We sometimes have a substitute coach at my Saturday morning BrikTense triathlon class. When Coach Chad leads us through the bike drills, he is full of advice and witty sayings. I find myself saying, “He is so right!” or “I need to remember that during my next long run!” Unfortunately, I never remember them once I get home.
Last week, I wanted to push myself during the Groundhog Run 10K. As I wrote last week, I’ve had 10 weeks where I REALLY HATE RUNNING. But, I’ve kept at it because I know this problem is a result of the tough couple of months I’ve had, and eventually, I will once again LOVE to run. In the days leading up to the Groundhog Run, I realized things were improving enough that I didn’t dread lacing up my shoes. I knew it wouldn’t be my fastest race, but I wanted to use it as a test of my current fitness level.
I said going in that I was in my worst running shape ever. Last year, at the start, I thought I was at my top.
I’ve been in a rebuilding stage, making sure I take rest days, focusing on nutrition… getting enough sleep. And, struggling to run 1/4 of a mile right around Christmas. The week of the Groundhog Run, I still hadn’t completed a 6 mile run without walking. So, that was my goal. To run hard and walk the aid stations (It’s warm and dry in the tunnels underground, and a little difficult to breathe, so hydration is important.)
There were times I wanted to quit. And every time, I imagined Thor running behind me, gently pushing my back to move me forward (because I would never stop with Thor believing I could do it.). And, I thought about all the things Coach Chad told us in class the day before. (This is probably not at all exactly what he said, but it was my best attempt… and he said a lot of things that have completely fallen out of my brain right now.)
“There’s a Walmart next door. You can’t buy speed at Walmart. To get faster, you have to put in the work.”
“This is not a movie. When you’re in a race, no one is going to yell, ‘Cut!’ and give you a do over. This. Right now. This is it. Practice the way you want to perform on race day.”
In the end, I didn’t stop. It wasn’t my best time ever, but it was one minute better than last year’s time, when I thought I was in such fabulous shape! (Which tells me that I am in a great position right now and far ahead of where I was at this time last year!)
One good run can do so much to turn things around! That race did a lot for my mental state, in terms of believing again that I can do it. So when it was time for our in-class triathlon yesterday, I pushed myself to run faster.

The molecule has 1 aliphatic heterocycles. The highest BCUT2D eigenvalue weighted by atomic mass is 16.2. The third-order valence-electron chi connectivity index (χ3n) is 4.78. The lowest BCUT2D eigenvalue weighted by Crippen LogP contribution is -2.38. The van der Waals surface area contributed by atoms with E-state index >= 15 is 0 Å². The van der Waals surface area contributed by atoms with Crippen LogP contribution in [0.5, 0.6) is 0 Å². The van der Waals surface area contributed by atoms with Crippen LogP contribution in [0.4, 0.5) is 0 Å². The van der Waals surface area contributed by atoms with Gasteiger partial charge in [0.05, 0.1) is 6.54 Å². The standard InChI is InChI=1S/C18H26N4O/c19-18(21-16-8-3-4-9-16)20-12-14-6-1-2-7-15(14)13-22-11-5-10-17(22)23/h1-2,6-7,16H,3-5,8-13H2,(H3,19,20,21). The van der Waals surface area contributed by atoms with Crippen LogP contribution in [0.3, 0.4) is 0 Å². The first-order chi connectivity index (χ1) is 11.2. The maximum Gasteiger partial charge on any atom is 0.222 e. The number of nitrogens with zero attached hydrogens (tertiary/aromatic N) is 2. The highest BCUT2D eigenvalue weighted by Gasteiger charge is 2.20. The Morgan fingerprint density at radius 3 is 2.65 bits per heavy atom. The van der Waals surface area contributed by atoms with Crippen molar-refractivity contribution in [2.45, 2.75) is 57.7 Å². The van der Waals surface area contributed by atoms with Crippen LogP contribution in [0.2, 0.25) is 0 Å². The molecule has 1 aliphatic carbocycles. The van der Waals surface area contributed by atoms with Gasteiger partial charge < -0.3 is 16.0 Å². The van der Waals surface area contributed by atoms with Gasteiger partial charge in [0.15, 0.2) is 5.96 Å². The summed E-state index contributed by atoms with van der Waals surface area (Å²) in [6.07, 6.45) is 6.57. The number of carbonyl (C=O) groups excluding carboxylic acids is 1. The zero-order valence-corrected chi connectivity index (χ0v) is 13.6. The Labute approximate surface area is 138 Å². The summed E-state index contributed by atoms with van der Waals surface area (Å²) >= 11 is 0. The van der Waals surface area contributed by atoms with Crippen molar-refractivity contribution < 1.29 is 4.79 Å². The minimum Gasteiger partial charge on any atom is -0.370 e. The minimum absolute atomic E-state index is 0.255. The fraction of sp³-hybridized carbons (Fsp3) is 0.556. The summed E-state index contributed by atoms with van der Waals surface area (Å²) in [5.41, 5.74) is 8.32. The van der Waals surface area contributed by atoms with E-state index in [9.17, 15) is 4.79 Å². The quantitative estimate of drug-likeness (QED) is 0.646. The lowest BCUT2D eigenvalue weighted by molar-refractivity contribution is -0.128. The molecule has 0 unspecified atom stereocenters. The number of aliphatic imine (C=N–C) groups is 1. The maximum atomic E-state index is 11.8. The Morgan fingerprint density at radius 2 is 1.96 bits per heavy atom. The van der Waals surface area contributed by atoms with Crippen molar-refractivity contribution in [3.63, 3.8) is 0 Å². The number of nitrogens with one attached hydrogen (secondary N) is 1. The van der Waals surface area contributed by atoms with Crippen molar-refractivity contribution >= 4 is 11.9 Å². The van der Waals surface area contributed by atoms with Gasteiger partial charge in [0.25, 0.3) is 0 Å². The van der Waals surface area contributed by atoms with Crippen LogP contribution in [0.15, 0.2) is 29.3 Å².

Coach Chad was a participant yesterday, not the coach. When it was time to run, I was on the treadmill next to his. And, I got to experience Coach Chad and his mantras in action. Coach Chad was beside me… focused. Breathing heavy. Grunting occasionally. And a few times, I could make out the words he was repeating to himself. Every time I wanted to slow down, I increased the speed instead.
When Chad finished his 3.1 miles, I still had 3/4 mile left to run! And that just motivated me to keep increasing the speed until the end. After he cooled down, he walked back through the gym to pump up some class members.
“Good job today,” I said.
He smiled. “You got some energy from me today, didn’t you?”
Yes, I did. And I also learned that I am ready to start pushing myself hard again. I not only made it through the class, and the run. I also finished running what is a really fast pace for me…. and I wasn’t tired. I knew I could have put in much more effort, which also made me excited to run again and see what I can really do.
A few weeks ago, I asked people on the Power of Run Facebook page what they say to themselves when they want to give up on a run. Here are a few of the responses:
Chantele– “When ever I am running and get to a point were I am just so tired, I think of my kids. I want to show them that you can do anything if you work hard at it, and it always gives me this boost so I can finish strong.”
Annie– “The Lord is my strength and my song. He has become my salvation. Bible verses and prayers help me!“
Benita– “You’ve got this!!”
John– “Only those who risk going too far can possibly find out how far they can go.”
Tracie– “To be a champion, you must train like a champion.”
Amy– “I am strong. I am fast. I am able!”
It’s important to know yourself, and to listen to your body. You know the difference between the days when you “don’t want to” run, and the days when you shouldn’t run because your body is telling you it’s time to rest. You should also be able to tell the difference between types of pain, the pain you can run through, and the pain that tells you to back off so you don’t get an injury.
And when you take the time to listen, you can push your body to do more than you thought possible.
What do you say to yourself when you run? Do you stay focused on running? Do you count steps? Do you focus on picking off runners in front of you? Do you use a mantra or visualization to get through the tough parts?